Compared to the SHC, it becomes immediately clear that the rail-to-top angle is hugely different, and the story is similar to the Plus in terms of width:

One clear improvement that Cobb made with the Gen2 is rail length. This photo shows the Gen2 vs. the Plus (left) and the Gen2 vs. the SHC (right):

One area that needs improvement, however, is the application of the rail markings. This photo shows my Gen2 when it was brand new out-of-the-box:

I installed the Gen2 immediately after the SHC. The saddle height was at a whopping 82cm, clearly illustrating the increased stack height (I quickly lowered it to my 81cm standard).

Setback also changed quite a bit. Here is the setback of all three saddles on the same bike – at the same saddle height – in the ‘max forward’ position as designated by the rail markings:

Plus: +1cm

SHC: +5mm

Gen2: -1cm

It appears that Cobb has really changed their tune with the Gen2 in terms of rail placement. To me, this rearward positioning definitely suggests that the saddle is indeed designed with road bikes as the primary target. The difference between the Gen2 and the Profile Tri Stryke is striking in terms of steep riding ability.

I rode the saddle in this configuration and could immediately tell that it was too far back. There was simply not enough saddle under me and it was not comfortable. I decided to push the saddle 1cm forward of the ‘max’ markings:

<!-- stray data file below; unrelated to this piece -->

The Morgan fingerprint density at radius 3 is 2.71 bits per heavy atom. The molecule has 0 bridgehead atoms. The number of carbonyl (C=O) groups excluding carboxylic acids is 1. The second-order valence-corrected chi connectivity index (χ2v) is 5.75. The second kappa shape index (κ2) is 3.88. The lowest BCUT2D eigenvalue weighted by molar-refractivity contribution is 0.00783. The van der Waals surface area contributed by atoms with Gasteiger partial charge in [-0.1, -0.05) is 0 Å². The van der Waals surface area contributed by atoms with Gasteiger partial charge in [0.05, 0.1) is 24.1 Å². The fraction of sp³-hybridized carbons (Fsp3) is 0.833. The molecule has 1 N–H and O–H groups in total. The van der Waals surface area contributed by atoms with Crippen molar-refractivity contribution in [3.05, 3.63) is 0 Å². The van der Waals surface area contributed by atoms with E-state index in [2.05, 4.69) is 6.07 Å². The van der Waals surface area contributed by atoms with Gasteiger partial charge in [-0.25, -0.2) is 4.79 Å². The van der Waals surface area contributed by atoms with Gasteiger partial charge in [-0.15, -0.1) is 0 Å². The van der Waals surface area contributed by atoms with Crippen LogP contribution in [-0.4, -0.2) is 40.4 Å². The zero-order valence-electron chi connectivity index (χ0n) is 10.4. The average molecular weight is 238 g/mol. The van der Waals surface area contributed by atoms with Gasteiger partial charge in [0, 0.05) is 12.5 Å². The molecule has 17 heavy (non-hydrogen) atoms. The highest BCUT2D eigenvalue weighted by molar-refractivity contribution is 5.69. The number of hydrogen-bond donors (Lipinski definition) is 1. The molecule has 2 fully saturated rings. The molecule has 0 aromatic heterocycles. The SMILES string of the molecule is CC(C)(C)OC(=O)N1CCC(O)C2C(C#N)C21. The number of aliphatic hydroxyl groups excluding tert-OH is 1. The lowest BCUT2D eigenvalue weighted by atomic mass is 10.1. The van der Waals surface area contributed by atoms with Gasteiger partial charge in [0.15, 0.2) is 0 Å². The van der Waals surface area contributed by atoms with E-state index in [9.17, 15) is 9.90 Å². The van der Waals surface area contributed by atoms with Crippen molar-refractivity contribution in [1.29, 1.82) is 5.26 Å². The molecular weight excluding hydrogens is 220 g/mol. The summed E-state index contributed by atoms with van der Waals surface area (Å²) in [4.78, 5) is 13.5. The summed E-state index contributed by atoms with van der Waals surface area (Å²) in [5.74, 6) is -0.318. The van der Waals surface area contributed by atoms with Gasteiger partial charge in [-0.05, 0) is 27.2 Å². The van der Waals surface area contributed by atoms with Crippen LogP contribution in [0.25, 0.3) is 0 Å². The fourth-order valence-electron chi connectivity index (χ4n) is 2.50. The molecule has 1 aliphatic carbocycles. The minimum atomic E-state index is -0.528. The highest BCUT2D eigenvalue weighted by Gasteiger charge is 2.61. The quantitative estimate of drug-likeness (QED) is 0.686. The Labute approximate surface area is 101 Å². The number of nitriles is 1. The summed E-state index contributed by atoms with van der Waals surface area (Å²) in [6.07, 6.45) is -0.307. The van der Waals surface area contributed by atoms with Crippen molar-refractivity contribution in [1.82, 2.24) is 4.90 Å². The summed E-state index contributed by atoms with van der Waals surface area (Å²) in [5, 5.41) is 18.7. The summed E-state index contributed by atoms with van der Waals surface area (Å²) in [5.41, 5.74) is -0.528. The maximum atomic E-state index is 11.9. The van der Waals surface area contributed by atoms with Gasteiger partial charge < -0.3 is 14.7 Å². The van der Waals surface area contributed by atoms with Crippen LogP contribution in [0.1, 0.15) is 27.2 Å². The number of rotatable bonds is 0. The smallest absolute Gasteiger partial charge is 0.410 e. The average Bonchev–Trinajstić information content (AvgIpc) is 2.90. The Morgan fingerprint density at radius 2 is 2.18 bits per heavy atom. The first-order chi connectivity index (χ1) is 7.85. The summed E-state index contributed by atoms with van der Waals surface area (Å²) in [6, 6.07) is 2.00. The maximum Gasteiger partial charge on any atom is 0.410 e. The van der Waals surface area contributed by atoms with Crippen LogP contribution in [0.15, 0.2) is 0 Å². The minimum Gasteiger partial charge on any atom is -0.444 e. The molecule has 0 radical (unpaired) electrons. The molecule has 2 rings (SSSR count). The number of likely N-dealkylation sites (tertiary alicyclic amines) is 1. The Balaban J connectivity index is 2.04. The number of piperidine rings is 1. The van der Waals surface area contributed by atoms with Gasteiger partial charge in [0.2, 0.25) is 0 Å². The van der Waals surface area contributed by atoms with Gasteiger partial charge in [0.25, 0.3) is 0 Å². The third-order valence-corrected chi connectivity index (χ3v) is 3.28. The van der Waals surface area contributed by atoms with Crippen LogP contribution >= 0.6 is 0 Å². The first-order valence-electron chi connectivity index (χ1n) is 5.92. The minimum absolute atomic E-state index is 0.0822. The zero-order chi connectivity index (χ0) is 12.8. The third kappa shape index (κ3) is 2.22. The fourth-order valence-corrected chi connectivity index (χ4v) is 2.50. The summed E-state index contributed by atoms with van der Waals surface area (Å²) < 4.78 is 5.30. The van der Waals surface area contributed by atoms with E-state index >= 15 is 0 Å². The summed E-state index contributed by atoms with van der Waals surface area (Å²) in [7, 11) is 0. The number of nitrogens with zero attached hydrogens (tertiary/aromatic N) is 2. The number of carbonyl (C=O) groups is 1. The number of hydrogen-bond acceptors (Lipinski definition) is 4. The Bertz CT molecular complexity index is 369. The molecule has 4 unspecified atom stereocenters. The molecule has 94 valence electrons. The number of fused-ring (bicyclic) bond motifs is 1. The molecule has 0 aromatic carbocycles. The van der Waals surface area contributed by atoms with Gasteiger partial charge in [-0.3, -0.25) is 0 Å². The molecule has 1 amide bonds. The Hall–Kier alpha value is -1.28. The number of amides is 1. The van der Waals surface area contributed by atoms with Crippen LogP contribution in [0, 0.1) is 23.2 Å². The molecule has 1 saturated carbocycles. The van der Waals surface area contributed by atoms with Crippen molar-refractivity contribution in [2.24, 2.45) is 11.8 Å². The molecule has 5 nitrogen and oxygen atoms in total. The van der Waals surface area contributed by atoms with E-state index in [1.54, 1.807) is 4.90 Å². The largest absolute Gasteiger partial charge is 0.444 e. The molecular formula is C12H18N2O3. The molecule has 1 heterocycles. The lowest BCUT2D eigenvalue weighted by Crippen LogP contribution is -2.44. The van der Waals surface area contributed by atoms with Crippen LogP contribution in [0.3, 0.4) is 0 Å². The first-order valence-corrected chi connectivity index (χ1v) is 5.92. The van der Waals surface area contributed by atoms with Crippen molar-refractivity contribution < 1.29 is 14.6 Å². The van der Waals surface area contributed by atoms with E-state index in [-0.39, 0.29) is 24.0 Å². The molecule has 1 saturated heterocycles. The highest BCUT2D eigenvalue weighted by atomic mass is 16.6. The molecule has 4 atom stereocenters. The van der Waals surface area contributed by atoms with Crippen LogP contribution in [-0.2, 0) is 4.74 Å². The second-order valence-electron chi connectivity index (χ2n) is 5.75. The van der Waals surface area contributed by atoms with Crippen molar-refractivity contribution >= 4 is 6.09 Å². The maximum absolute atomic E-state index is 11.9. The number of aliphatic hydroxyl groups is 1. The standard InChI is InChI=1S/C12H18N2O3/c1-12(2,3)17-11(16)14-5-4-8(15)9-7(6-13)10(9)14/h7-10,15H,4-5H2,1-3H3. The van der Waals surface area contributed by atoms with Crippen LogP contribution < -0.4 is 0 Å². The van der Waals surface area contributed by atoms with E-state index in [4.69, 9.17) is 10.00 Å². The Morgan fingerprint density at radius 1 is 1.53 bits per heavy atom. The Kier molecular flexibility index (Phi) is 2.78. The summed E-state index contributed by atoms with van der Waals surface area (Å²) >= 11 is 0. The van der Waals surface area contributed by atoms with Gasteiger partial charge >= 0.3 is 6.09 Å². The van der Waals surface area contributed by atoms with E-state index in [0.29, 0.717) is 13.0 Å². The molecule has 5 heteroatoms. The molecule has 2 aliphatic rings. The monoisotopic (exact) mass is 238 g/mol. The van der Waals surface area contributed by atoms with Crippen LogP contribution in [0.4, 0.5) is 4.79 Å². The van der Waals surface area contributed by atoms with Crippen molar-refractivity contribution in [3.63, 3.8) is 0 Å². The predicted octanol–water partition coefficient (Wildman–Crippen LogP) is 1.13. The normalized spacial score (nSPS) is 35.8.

In this position, the comfort increased slightly, but I could tell within a few minutes that the saddle would not be my favorite. I played with the tilt quite a bit, but ended my one hour trainer ride knowing that the Gen2 and I were not meant to be.

The Gen2 really reminded me of the similar-shaped Selle San Marco Aspide Tri saddle that I used about ten years ago. It’s long, it’s narrow (relative to the super-wide options today), and the width doesn’t increase until you get well to the rear of the saddle. While the top of the saddle feels relatively cushioned in your hand, the lack of width made it feel hard (to me) while sitting in the aero position, regardless of the saddle angle.

Cobb Gen2 Specifications:
MSRP $200
Colors: White, black
130mm max width
270mm length (274mm measured)
63mm stack height
48mm cutout area
295 grams (296 gram measured weight)
Rail fore-aft adjustment range: 73mm measured

Wrap Up

I think Cobb stands as a great choice for those who want a cutout tri saddle, without being super wide. For someone like me that does prefer wider saddles, the best option is likely the Max, which I have yet to try. It should go without saying - regardless of what a review says - saddles are something that you need to try for yourself with the guidance of a skilled bike fitter. Events like the Slowtwitch Saddle Tour allow you to try as many saddles as you want in a very short amount of time, for free. The first decision in buying tri saddles should be a simple one: Do you like a ‘normal’ saddle or a wide nose-less type saddle? Once you’ve established that, you can start to pick apart the minute details between models.

The key thing I’d like to see Cobb change is a to have longer rails, and more consistent setup features between models (rail length, placement, and angle, stack height, etc). It seems to me that they’re accommodating slacker effective seat tube angles, or rather that your bike must have a very steep seat tube angle in order to ride steep upon a Cobb.